On May 6, 2015, the European Commission unveiled a long awaited “Digital Single Market Strategy” (the “Strategy”)—a broad plan with the stated intention of breaking down barriers between European Union (“EU”) nations in the hopes of moving from 28 separate national, digital markets to a single one. 6 The webpage unveiled along with the strategy, http://ec.europa.eu/priorities/digital-single-market/, cites economic figures that such a single market would create 3.8 million jobs and contribute 415 billion euros per year to the collective EU economy.7

The Strategy rests on three broad “pillars,” with corresponding initiatives underneath. Under the first pillar--“Better access for consumers and businesses to digital goods and services across Europe”--the individual initiatives include enforcing consumer rules more rapidly and consistently; ending geo-blocking; and identifying potential competition concerns affecting European e-commerce markets. In support of that initiative, an antitrust competition inquiry into the e-commerce sector was launched simultaneously with the Strategy.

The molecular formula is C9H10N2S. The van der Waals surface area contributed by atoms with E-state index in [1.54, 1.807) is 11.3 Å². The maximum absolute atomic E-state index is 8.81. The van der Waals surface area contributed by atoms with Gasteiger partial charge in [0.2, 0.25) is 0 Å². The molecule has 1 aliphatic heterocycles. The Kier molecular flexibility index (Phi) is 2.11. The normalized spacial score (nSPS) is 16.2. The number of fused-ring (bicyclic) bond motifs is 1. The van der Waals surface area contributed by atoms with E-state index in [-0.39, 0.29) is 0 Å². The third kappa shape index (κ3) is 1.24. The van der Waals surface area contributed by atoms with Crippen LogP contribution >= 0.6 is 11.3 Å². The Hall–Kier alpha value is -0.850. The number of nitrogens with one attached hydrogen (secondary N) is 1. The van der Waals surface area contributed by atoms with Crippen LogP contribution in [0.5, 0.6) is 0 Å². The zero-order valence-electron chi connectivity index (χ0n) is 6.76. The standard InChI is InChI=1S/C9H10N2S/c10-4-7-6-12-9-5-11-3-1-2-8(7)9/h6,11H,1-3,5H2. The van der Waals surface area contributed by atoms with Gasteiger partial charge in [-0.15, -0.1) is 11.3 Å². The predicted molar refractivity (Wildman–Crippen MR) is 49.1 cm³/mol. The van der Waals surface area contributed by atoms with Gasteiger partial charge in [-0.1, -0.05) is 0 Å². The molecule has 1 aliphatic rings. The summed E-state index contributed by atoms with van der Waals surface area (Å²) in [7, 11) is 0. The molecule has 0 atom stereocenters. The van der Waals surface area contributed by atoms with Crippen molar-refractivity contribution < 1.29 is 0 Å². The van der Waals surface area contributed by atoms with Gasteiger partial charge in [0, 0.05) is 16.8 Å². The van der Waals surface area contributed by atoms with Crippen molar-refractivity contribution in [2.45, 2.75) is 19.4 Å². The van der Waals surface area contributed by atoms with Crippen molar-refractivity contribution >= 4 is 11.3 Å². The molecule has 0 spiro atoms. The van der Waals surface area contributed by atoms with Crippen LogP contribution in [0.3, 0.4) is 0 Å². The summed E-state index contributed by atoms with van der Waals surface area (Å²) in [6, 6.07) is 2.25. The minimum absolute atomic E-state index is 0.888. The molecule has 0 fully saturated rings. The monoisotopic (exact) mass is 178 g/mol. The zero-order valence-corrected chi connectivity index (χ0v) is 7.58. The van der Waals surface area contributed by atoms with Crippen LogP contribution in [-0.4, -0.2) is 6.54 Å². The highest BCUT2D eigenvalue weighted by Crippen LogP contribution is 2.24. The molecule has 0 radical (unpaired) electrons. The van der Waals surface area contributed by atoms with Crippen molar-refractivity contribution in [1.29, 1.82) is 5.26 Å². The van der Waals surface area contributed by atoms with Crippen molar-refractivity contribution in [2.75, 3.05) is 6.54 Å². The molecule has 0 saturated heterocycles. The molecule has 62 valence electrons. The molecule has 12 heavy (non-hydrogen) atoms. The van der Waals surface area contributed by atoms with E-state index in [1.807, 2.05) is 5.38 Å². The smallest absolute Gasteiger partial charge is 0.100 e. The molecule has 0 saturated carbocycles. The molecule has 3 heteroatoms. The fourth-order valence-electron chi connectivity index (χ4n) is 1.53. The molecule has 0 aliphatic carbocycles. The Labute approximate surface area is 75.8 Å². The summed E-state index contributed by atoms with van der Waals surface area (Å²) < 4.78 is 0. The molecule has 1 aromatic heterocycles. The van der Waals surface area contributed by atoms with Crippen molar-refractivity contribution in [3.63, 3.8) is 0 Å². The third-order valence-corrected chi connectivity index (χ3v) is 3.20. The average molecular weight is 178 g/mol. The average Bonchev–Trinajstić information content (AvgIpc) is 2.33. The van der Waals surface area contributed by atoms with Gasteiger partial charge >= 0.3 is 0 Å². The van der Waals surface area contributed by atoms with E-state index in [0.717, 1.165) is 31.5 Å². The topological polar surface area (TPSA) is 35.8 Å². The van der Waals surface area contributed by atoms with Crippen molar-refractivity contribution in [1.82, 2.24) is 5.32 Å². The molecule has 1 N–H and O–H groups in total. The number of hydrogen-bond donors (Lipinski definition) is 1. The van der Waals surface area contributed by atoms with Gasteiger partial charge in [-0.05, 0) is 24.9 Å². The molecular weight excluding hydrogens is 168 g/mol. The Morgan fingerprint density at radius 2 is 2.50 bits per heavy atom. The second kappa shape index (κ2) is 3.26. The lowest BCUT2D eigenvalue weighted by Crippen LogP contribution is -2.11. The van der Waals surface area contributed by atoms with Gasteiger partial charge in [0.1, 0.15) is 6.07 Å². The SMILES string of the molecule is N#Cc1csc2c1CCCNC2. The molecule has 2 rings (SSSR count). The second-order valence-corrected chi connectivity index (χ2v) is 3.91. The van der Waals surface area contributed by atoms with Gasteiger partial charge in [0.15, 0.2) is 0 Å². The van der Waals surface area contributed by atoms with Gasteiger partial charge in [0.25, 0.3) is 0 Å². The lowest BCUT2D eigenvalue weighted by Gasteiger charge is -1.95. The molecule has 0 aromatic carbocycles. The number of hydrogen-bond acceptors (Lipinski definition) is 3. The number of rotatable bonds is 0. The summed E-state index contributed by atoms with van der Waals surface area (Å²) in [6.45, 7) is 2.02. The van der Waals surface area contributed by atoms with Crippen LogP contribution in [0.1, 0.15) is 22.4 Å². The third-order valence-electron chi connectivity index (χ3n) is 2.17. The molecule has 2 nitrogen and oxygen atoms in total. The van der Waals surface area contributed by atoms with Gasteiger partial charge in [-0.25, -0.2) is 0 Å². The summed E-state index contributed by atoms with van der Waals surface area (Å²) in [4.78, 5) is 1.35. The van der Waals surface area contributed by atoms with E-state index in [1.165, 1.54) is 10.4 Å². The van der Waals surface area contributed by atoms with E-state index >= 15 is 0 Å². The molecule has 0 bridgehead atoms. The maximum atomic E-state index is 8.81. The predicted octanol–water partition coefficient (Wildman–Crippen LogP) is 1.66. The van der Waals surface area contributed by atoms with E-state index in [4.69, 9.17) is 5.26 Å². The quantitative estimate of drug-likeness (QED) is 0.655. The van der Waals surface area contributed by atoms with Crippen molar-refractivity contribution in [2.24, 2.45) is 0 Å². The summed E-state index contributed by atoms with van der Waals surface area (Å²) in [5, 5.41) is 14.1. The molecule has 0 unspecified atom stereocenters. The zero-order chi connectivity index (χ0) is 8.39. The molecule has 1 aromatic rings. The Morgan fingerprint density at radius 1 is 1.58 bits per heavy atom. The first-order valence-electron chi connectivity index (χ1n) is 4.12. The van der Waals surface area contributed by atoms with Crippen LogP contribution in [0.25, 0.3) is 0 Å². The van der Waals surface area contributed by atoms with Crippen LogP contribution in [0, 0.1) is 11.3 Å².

The second pillar--“Creating he right conditions and a level playing field for digital networks and innovative services to flourish”--highlights initiatives such as analyzing the role of online platforms such as search engines, social media, and app stores in the market; reinforcing trust and security in digital services, namely through the handling of personal data; and proposing an industry partnership in the area of cybersecurity. The third pillar--“Maximi[z]ing the growth potential of the digital economy”--is to include an initiative proposing a European free flow of data; and defines priorities for standards and interoperability in areas such as e-health.

While the Strategy is merely aspirational at this point, the EC has proposed to turn the initiatives into legislative proposals by the end of 2016. In the meantime, it will begin taking steps, such as the antitrust inquiry mentioned above, to further these goals without legislative language